An oddity of the Texas legislature is that two thirds of its lawmakers must be present to pass laws. Another is that it can meet for no more than 140 days at a time, only in odd numbered years.
Although they hold a comfortable majority, Republicans are dismayed they need Democrat members present for what they deem most pressing business, to enact new voting regulations, which few doubt are aimed at making it hard for Democrat leaning African Americans to vote.
Understandably unkeen on this legislative programme, Democrat lawmakers chartered aeroplanes to take them, en masse, to Washington DC, where they planned to hunker down until the proposed laws can no longer be passed. Annoyed by this, Greg Abbott the Republican governor, threatened to send the police after them. Texas, alas, is not alone among US states, mostly with Republican majorities, attempting to skew voting rules to favour those already in power. Texas and other states now under the spotlight; this is a good time to question existing election provisions everywhere and ask if they can be improved.
Many democracies worldwide lament chronically low electoral turnout, often as low as 55% to 60% of eligible voters. Analysts tend to attribute this to apathy, borne out somewhat by slightly higher turnout for local elections. Even then, it is only marginally higher.
Compulsory voting can boost turnout, but it raises questions about personal freedom and cannot guarantee everyone votes; anyone can still turn up at polls then spoil their ballot. That few actually do, suggests that apathy is not the main reason for low turnout. If it were, then Texan and other Republicans might be happy to rely on apathy rather than tilt voting rules to stay in office.
If all sectors of the population were equally likely to register and vote, with similar electoral preferences, manipulating rules would not matter. They are not, middle aged and senior, rural and suburban, often conservative leaning citizens are more likely to vote than younger, urban, more progressive voters, with the result that the voting public is often far from representative of the overall population. It is not always true that non-voters don’t care; it could be that many would vote but find it hard to do so.
You can see why; in many advanced democracies, voters can vote in person at a single, designated polling place, typically close to where they live. If they know they will be away from home that day, they can usually apply to vote by post or delegate a trusted adult to vote for them. Neither is satisfactory, with often cumbersome procedures that must be completed well in advance.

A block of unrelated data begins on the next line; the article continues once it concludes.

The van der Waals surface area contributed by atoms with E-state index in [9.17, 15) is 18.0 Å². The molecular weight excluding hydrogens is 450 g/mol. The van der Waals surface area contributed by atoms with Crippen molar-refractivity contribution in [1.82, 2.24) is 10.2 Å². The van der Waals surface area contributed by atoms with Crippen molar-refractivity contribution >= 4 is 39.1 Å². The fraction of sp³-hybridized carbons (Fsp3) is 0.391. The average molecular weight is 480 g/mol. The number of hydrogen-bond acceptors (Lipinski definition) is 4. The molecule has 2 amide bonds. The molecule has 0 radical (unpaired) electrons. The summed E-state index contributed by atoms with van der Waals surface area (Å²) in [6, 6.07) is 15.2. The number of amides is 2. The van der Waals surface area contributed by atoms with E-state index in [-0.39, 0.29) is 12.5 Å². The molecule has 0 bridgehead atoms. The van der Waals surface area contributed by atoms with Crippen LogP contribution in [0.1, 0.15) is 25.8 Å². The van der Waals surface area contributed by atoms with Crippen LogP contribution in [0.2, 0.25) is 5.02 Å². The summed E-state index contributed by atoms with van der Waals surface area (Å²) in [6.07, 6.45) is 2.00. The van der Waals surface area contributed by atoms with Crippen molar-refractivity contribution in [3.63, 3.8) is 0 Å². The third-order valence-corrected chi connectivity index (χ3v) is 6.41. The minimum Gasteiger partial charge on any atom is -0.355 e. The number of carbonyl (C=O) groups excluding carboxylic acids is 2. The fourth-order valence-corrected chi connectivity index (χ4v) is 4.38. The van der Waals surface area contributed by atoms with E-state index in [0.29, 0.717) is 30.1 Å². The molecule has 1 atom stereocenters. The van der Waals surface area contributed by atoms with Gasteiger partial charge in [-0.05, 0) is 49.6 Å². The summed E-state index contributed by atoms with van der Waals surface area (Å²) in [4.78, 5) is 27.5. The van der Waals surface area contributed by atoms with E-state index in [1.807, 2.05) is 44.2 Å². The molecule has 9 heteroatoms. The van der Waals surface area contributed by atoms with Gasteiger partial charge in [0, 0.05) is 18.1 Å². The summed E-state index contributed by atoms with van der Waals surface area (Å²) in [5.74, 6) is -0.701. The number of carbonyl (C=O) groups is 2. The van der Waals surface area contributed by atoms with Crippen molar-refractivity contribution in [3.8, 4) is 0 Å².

This puts many people, especially those working with young families, at a disadvantage, all the more so if elections are held on work days. Some, perhaps many, would find it much easier if they could vote, either online or at more convenient polling places, for example near where they work.
In the past, this might have been difficult to organise, but with online communication and data management, maintaining a register of voters, confirming identity and ensuring they vote once only is hardly beyond most governments’ capabilities. There is, thus, no real reason why citizens should not cast their vote anywhere there is an internet connection. To illustrate, Australians have, since early in the twentieth century, enjoyed the facility of voting on election day at any polling place in Australia or beforehand at designated early polling places. Those outside of Australia on election day can vote at their nearest diplomatic mission any time from two weeks before the election. This facility can be seen as a quid pro quo of compulsory voting, but there is no obvious reason why it cannot work in all democracies.
It is worth a try
We often read about how democracy is facing challenges not seen for nearly a century. One means of encouraging trust and engagement is making it easier for all eligible voters to exercise their right. This would not itself meet existential challenges to democracy we now lament, but even if all it does is improve voter turnout it will surely strengthen democracy’s credibility. Anyway, it can hardly do any harm – despite what Mr Abbott might say.
Featured image by Element5 Digital on Pexels.